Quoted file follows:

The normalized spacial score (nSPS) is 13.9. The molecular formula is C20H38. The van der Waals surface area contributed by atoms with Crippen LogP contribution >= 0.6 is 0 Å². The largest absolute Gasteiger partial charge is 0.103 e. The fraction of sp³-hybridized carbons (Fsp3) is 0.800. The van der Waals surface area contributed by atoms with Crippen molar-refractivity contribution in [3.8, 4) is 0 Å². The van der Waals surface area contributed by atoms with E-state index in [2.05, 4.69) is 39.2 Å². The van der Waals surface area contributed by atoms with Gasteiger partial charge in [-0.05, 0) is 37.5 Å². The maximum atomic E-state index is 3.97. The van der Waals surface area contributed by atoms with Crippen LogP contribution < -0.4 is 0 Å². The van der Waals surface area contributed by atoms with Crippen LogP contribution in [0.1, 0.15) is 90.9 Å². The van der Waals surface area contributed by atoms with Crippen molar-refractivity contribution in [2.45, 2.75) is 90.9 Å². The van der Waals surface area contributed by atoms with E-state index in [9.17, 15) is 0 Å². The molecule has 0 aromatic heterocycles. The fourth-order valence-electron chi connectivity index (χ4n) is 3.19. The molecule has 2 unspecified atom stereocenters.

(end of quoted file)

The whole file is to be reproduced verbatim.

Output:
The normalized spacial score (nSPS) is 13.9. The molecular formula is C20H38. The van der Waals surface area contributed by atoms with Crippen LogP contribution >= 0.6 is 0 Å². The largest absolute Gasteiger partial charge is 0.103 e. The fraction of sp³-hybridized carbons (Fsp3) is 0.800. The van der Waals surface area contributed by atoms with Crippen molar-refractivity contribution in [3.8, 4) is 0 Å². The van der Waals surface area contributed by atoms with E-state index in [2.05, 4.69) is 39.2 Å². The van der Waals surface area contributed by atoms with Gasteiger partial charge in [-0.05, 0) is 37.5 Å². The maximum atomic E-state index is 3.97. The van der Waals surface area contributed by atoms with Crippen LogP contribution < -0.4 is 0 Å². The van der Waals surface area contributed by atoms with Crippen LogP contribution in [0.1, 0.15) is 90.9 Å². The van der Waals surface area contributed by atoms with Crippen molar-refractivity contribution in [2.45, 2.75) is 90.9 Å². The van der Waals surface area contributed by atoms with E-state index in [9.17, 15) is 0 Å². The molecule has 0 aromatic heterocycles. The fourth-order valence-electron chi connectivity index (χ4n) is 3.19. The molecule has 2 unspecified atom stereocenters.